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PR Day 2009 Co-Chairs Explain How You Get What You Give

“When Lisa and I were asked to co-chair PR Day 2009, I resisted. Over the years I had served in many roles—from committee chair to chapter president to assembly delegate—so I felt I had done my part for PRSA Houston. Add to that the fact that I am co-owner of a small business, which takes a tremendous amount of time and effort to run. But I finally agreed, and I’m so glad I did. For one thing, we were able to recruit a great committee – made up of both newcomers and long-time members of PRSA. In addition, we had wonderful support from the board and Paula Ruth, our chapter administrator. As we began our monthly meetings, it became clear that we have incredibly talented and committed people in PRSA. We got a lot done and had fun at the same time. I encourage every PRSA Houston member to chair or serve on a committee. It was a terrific experience for me – one that I will never forget!”

Margot Dimond, APR
Principal
DoubleDimond Public Relations, LLC
Co-Chair of PR Day 2009

“Fairly new to PRSA, I was a bit surprised yet honored to be asked to take on the important role of PR Day 2009 co-chair with my business partner (who happens to be my mother) Margot Dimond. I had served on the PR Day committee the previous year and picked up a lot watching Jennifer Evans’ strong leadership, but actually taking the reins as co-chair would be taking things to a whole new level. Like Margot, I was also a bit concerned about juggling PR Day along with the needs of our clients. I soon realized that with a very active committee made up of both experienced PR pros and those new to the industry, a timeline and persistence, we were able to put together an amazing PR Day 2009! And I have to say I gained so much both personally and professionally from this experience—not only the obvious—that I met so many incredible people and made so many friends—but I also learned so much from our committee members whose countless contributions led to a successful event.”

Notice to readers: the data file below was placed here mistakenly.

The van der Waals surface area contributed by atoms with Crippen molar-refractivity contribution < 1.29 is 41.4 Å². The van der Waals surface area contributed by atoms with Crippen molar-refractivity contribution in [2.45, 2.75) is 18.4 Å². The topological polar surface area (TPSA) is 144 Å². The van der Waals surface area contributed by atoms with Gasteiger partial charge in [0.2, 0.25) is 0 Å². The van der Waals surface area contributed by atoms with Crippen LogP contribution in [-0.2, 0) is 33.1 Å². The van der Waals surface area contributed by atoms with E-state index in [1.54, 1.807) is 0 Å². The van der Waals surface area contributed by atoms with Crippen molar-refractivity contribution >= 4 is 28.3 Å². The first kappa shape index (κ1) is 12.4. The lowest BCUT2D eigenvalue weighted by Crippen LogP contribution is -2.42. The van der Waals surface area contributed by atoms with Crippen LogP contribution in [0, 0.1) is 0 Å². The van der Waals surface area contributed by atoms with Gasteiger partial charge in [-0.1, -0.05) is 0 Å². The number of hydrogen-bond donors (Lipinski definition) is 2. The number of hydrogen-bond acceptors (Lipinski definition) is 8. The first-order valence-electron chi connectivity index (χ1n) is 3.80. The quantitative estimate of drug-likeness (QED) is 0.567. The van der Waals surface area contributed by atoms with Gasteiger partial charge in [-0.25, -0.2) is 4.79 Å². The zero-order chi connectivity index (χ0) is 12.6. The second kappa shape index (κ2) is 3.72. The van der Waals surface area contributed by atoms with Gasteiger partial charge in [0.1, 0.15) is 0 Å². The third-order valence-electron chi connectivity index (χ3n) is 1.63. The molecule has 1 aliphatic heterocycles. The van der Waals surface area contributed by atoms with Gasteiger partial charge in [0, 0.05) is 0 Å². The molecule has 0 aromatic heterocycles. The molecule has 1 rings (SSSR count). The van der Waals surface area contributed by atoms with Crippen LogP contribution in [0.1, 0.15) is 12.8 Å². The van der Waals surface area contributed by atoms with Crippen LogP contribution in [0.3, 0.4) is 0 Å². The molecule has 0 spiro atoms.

Lisa Dimond Vasquez
Principal
DoubleDimond Public Relations, LLC
Co-Chair of PR Day 2009

Interested in chairing PR Day 2010? Visit the PRSA Houston job bank for more information.

PR Day 2009 co-chairs Margot Dimond, APR (seated) and Lisa Dimond Vasquez of DoubleDimond Public Relations

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Lead sentence stretches from Houston to Sugar Land

Public Relations Tactics newspaper published a January article, “Outlook 2010: PR trends,” that predicts that press releases will be packaged like news stories. I reviewed a few releases on Business Wire today to see if this trend is taking hold.

I don’t see it but I’m not a trend spotter either. I am no Bianca Bartz.

What I did see is a bunch of wordy, insignificant, self-flattering announcements that any editor would toss in one to five seconds. I say five seconds because it took me that long to speed read a 73-word lead sentence in a press release issued by a multibillion corporation in our state.

The lead reads, “As government and healthcare leaders invest billions of dollars in healthcare information technologies (IT) to improve the accessibility, affordability and quality of healthcare for their citizens, hospital datacenters may not be ready for the demand that more patients and digital information will create, according to a survey of hospital IT executives at small and medium hospitals in the U.S., U.K., Canada, China, France and Germany conducted by the HIMSS Analytics, sponsored by (name withheld).”

For fun, read that as an announcer would. I am a jogger with good aerobic functions, including lung capacity, and I recited it all on my second try after sucking in several cubic feet of air. (Yes, I know that sentence lengths for the eye are longer than for the ear, so no blog responses on that, please.)